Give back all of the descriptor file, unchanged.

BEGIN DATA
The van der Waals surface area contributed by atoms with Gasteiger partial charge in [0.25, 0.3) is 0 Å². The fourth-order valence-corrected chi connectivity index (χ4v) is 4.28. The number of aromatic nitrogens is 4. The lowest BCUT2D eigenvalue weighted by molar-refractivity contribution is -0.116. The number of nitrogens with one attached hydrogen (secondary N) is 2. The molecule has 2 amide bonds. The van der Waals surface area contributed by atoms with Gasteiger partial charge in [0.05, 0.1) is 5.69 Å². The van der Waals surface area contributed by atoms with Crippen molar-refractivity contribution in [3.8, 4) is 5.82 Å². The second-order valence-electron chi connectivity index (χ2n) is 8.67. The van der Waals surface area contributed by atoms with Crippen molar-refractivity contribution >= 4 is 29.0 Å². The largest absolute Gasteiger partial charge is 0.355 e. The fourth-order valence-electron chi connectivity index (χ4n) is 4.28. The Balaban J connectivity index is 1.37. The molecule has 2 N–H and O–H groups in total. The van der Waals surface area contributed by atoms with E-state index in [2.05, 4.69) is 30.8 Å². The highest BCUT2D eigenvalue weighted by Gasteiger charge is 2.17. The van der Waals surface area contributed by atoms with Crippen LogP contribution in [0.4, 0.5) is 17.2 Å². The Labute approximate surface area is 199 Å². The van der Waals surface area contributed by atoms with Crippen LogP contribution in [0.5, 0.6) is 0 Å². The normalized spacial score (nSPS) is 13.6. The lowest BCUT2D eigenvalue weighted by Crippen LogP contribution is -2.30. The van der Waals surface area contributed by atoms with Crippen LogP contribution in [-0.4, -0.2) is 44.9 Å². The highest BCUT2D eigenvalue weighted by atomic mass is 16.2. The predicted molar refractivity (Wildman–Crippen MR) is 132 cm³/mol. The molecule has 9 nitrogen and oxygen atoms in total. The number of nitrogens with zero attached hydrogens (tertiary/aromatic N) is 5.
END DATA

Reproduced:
The van der Waals surface area contributed by atoms with Gasteiger partial charge in [0.25, 0.3) is 0 Å². The fourth-order valence-corrected chi connectivity index (χ4v) is 4.28. The number of aromatic nitrogens is 4. The lowest BCUT2D eigenvalue weighted by molar-refractivity contribution is -0.116. The number of nitrogens with one attached hydrogen (secondary N) is 2. The molecule has 2 amide bonds. The van der Waals surface area contributed by atoms with Gasteiger partial charge in [0.05, 0.1) is 5.69 Å². The van der Waals surface area contributed by atoms with Crippen molar-refractivity contribution in [3.8, 4) is 5.82 Å². The second-order valence-electron chi connectivity index (χ2n) is 8.67. The van der Waals surface area contributed by atoms with Crippen molar-refractivity contribution >= 4 is 29.0 Å². The largest absolute Gasteiger partial charge is 0.355 e. The fourth-order valence-electron chi connectivity index (χ4n) is 4.28. The Balaban J connectivity index is 1.37. The molecule has 2 N–H and O–H groups in total. The van der Waals surface area contributed by atoms with E-state index in [2.05, 4.69) is 30.8 Å². The highest BCUT2D eigenvalue weighted by Gasteiger charge is 2.17. The van der Waals surface area contributed by atoms with Crippen LogP contribution in [0.4, 0.5) is 17.2 Å². The Labute approximate surface area is 199 Å². The van der Waals surface area contributed by atoms with Crippen LogP contribution in [0.5, 0.6) is 0 Å². The normalized spacial score (nSPS) is 13.6. The lowest BCUT2D eigenvalue weighted by Crippen LogP contribution is -2.30. The van der Waals surface area contributed by atoms with Crippen LogP contribution in [-0.4, -0.2) is 44.9 Å². The highest BCUT2D eigenvalue weighted by atomic mass is 16.2. The predicted molar refractivity (Wildman–Crippen MR) is 132 cm³/mol. The molecule has 9 nitrogen and oxygen atoms in total. The number of nitrogens with zero attached hydrogens (tertiary/aromatic N) is 5.